I still remember seeing the first few pictures of younger folks that I knew – youth group and relatives – as they began documenting their college and young adult life. Yes, I jumped back a little when I saw one or two pics of them at a party, red cup in hand and looking less than study ready. After my initial “they are too young to be out past 9:00” moment, I stepped back to appreciate the gift that it was to be given a window into their lives. If we are going to build strong communities in this social media age, we must treat  social media access with great care, as we add content to the larger story as well as when we peer into the lives of our friends and family.  Tensions about privacy and appropriateness will and should always be there, so let me offer a few thoughts on the changing nature of the “Don’t put that on Facebook” conversation that might help us navigate these new waters a little better.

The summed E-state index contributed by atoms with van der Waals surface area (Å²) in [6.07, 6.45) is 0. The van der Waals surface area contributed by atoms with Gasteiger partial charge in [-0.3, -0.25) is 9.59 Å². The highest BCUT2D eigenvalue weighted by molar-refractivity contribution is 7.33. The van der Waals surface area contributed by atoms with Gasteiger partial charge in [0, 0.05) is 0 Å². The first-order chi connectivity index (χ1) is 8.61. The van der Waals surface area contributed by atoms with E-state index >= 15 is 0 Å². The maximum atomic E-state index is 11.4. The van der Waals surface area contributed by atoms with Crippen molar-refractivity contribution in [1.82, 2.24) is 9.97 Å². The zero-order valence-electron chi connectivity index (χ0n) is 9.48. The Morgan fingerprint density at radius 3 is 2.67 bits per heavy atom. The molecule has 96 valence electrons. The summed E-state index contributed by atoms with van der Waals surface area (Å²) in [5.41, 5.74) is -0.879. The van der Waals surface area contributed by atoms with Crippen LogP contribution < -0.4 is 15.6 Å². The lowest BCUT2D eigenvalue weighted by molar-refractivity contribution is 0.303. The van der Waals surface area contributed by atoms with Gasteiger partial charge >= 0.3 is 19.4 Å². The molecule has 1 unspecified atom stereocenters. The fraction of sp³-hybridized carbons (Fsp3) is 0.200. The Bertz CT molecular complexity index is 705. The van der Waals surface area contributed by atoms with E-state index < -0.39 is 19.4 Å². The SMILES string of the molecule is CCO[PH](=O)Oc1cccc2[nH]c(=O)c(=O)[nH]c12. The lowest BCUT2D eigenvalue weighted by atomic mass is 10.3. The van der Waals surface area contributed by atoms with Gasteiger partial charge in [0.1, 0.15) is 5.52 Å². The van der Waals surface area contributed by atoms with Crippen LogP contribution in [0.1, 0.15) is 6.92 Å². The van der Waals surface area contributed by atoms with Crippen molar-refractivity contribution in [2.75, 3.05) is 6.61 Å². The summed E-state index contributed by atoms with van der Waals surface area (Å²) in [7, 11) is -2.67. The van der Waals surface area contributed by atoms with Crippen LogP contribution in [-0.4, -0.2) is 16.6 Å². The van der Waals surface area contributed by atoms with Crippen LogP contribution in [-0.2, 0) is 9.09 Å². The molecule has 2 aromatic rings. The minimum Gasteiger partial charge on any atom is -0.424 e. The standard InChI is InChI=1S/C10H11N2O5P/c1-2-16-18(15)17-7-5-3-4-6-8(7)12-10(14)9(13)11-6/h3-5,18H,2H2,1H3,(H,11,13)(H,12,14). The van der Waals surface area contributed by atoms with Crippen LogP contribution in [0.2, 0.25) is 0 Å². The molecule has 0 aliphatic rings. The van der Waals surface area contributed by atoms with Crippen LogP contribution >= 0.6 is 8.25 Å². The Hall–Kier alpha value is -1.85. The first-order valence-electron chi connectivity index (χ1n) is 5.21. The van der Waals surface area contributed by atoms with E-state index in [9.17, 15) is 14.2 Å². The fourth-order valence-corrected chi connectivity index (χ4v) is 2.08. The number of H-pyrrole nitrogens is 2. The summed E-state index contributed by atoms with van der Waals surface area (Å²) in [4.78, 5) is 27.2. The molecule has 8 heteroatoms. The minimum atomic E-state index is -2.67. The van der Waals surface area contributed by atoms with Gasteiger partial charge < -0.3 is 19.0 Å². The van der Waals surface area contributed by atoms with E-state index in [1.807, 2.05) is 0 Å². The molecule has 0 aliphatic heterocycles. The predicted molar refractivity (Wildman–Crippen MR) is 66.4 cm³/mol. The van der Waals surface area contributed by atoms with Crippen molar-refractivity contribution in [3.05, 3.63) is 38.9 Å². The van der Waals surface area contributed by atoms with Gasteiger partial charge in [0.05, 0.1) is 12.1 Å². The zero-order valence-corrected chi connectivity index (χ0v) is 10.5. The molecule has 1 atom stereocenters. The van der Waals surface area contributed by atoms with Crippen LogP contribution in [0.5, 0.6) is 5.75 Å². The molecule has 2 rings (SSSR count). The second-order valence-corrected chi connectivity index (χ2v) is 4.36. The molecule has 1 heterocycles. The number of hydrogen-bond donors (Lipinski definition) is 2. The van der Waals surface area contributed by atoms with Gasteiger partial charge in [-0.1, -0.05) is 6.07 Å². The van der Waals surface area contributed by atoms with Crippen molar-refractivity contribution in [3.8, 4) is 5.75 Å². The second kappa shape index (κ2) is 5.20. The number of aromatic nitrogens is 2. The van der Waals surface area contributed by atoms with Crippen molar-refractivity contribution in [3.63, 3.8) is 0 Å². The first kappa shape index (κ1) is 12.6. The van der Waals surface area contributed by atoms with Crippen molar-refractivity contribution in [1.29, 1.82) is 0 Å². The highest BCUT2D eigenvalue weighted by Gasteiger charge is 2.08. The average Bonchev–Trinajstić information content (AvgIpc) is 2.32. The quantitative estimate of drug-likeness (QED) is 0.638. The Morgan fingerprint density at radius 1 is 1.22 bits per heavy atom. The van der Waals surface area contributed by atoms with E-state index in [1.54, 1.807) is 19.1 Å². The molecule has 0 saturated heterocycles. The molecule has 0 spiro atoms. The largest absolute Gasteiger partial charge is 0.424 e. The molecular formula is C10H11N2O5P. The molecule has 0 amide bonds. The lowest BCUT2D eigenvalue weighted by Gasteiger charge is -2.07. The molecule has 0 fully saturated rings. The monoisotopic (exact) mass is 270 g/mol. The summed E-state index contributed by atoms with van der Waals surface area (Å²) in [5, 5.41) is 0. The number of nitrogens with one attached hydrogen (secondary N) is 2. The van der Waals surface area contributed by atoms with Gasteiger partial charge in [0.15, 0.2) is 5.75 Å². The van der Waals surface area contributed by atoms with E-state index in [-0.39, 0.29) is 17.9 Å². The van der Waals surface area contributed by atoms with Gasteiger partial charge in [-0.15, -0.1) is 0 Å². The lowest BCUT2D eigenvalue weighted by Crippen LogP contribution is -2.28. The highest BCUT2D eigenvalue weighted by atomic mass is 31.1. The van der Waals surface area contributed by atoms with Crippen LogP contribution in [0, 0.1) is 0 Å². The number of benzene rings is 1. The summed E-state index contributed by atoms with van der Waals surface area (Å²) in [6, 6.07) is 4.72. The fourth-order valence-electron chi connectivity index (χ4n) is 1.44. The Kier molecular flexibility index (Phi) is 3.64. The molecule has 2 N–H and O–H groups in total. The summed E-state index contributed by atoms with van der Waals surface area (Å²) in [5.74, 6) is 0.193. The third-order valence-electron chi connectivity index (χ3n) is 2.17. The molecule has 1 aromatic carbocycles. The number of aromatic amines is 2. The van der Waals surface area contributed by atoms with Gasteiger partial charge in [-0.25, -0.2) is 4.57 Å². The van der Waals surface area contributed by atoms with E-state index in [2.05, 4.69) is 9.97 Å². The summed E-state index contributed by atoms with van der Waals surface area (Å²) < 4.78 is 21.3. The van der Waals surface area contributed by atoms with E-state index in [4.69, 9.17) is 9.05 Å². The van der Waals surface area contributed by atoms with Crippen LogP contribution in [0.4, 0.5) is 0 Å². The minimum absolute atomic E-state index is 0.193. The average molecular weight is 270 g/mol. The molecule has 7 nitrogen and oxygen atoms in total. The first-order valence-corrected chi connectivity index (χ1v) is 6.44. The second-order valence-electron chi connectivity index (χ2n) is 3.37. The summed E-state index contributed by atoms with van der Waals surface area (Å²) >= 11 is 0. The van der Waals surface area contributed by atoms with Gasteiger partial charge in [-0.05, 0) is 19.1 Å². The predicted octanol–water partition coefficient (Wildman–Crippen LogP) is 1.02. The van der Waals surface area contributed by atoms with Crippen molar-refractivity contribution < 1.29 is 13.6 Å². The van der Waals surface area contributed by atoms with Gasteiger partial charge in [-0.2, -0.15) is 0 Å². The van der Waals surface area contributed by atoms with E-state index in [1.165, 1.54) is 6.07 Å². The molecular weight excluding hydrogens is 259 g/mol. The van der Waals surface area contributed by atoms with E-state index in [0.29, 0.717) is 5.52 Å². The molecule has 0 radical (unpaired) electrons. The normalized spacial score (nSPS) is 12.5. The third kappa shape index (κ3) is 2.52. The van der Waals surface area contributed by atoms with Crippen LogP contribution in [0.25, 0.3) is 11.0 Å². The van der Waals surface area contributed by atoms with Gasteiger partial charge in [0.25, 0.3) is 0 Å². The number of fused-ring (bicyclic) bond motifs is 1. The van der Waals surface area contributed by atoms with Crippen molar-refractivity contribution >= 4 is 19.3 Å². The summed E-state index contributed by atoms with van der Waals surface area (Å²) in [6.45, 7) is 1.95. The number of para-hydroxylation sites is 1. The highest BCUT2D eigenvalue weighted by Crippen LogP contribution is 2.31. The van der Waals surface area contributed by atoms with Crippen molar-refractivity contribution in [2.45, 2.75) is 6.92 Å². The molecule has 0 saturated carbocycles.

“Old” people like me might only be right for right now – I realize that this is a slight generalization about age, but for the most part, those who make these overarching decree about social media appropriateness probably come from Generation BFB, Before FaceBook. While we may be offering good advice from the perspective of past and current employment practices at the early stages of using social media to vet candidates, I am not sure that the same counsel will be helpful in the future. Understanding our generational and technological location in this conversation is important because, while most of us will stay firmly rooted where we are, the rest of world will continue to shift and change.